-1
\$\begingroup\$

Is there a way to create a boost circuit with only these components (no semiconductors or integrated circuits)?

  • Any manipulation of wires (inductors count)
  • Motors
  • Mechanical switches
  • Relays
  • Resistors
  • Potentiometers
  • Capacitors

This means no transistors or diodes. Is this possible?

Note: the second part to my original question is now here.

\$\endgroup\$
  • 6
    \$\begingroup\$ As regards the question look at radioremembered.org/vpwrsup.htm Some of us 'old school' will remember the vibrator power supplies \$\endgroup\$ – JIm Dearden Nov 27 '17 at 15:13
  • 4
    \$\begingroup\$ 1. The "conservation of energy" comment is distracting and unnecessary. 2. Your question should begin with the design constraints of the competition to make it clear that this is not an X/Y problem. 3. A link to the full competition rules would help people to give more useful answers. \$\endgroup\$ – Frosty Nov 27 '17 at 15:58
  • 5
    \$\begingroup\$ "a propeller levitated vehicle is supposed to lift as much mass as possible. The rules limit battery voltage to 9v" - choose motors that produce the most lift when powered directly from the battery. Any extra circuit attempting to boost voltage will just waste power. \$\endgroup\$ – Bruce Abbott Nov 27 '17 at 16:00
  • 7
    \$\begingroup\$ Right, now we know the real constraints! In which case the boost conversion is not going to help you because the limiting factor is the internal resistance of the battery. Your best bet is to get an optimal matching of motor power to propellor speed, which is more of a mechanical engineering problem. \$\endgroup\$ – pjc50 Nov 27 '17 at 16:00
  • 3
    \$\begingroup\$ Power from battery at 9v, directly into motor and prop with pitch and kv chosen to use the 9v to run at a speed which draws a large current from your battery. All a boost converter does is add weight, waste power, and change the motor effective kv. \$\endgroup\$ – Neil_UK Nov 27 '17 at 16:43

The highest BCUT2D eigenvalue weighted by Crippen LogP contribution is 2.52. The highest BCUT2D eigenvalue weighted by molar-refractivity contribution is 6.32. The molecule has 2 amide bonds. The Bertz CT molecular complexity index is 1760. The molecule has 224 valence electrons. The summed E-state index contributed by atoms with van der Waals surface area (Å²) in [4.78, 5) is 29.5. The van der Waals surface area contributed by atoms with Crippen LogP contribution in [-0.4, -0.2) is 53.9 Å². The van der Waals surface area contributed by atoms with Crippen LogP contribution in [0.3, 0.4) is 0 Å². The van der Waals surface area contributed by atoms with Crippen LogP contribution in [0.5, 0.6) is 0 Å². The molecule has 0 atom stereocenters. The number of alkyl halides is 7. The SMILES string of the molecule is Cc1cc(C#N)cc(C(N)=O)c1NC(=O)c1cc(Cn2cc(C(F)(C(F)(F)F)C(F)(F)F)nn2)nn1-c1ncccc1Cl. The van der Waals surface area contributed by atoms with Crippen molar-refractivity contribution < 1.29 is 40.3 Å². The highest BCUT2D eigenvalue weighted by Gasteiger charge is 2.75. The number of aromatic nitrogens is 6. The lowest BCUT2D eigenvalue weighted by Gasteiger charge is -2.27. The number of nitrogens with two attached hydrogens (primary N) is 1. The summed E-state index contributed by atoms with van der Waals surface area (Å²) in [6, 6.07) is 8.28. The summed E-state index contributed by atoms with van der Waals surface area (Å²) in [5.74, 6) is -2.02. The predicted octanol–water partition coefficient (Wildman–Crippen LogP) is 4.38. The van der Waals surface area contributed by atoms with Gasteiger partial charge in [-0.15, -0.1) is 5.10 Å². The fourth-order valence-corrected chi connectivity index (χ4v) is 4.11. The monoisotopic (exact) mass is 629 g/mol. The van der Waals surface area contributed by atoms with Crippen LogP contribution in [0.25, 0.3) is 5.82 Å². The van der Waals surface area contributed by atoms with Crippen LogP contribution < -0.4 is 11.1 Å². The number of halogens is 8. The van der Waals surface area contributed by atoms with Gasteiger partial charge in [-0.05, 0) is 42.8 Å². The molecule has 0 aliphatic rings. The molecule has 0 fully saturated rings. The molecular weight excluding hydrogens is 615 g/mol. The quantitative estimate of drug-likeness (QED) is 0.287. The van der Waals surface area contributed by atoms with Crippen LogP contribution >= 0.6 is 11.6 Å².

6
\$\begingroup\$

There are plenty of ways to skin this with what you have listed.

Rotary converters spring to mind, basically a DC motor coupled to a DC generator (Which is just another DC motor), WW2 technology, lots of the old aircraft radios used these.

You could also use a motor with a set of cams operating switches to build a flying cap doubler, or even do this with a relay wired as an astable (This will be kind of hard on the relay contacts).

The vibrator was a special case of an astable relay actually designed for this use case, with carefully chosen inductors you got zero current switching and surprisingly good contact life. They were popular as a source of HT for valve based car radios in the 50's.

Am I allowed to take some of the copper wire and oxidise it to get copper oxide? If so I can make a copper oxide rectifier which opens up some possibilities.

Find yourself an OLD book on electrical machines, ideally dating from about 1930, there will be examples of all kinds of cool semi mechanical ways to do the stuff we do with a few chips these days.

| improve this answer | |
\$\endgroup\$
4
\$\begingroup\$

If you can stand the continual buzzer noise, these work.. for a while...

schematic

simulate this circuit – Schematic created using CircuitLab

Though by your definition, the bridge rectifier would be cheating... as such a capacitive doubler may be more to your liking.

schematic

simulate this circuit

Or a more classical inductive booster.

schematic

simulate this circuit

All of these would be horribly noisy though, not just audibly, but EMI too. Relay life will also be short.

| improve this answer | |
\$\endgroup\$
  • \$\begingroup\$ These designs looks so bad. But they are still the best given the constraints. \$\endgroup\$ – Harry Svensson Nov 28 '17 at 1:11
  • 1
    \$\begingroup\$ @HarrySvensson No kidding right... \$\endgroup\$ – Trevor_G Nov 28 '17 at 1:12

Not the answer you're looking for? Browse other questions tagged or ask your own question.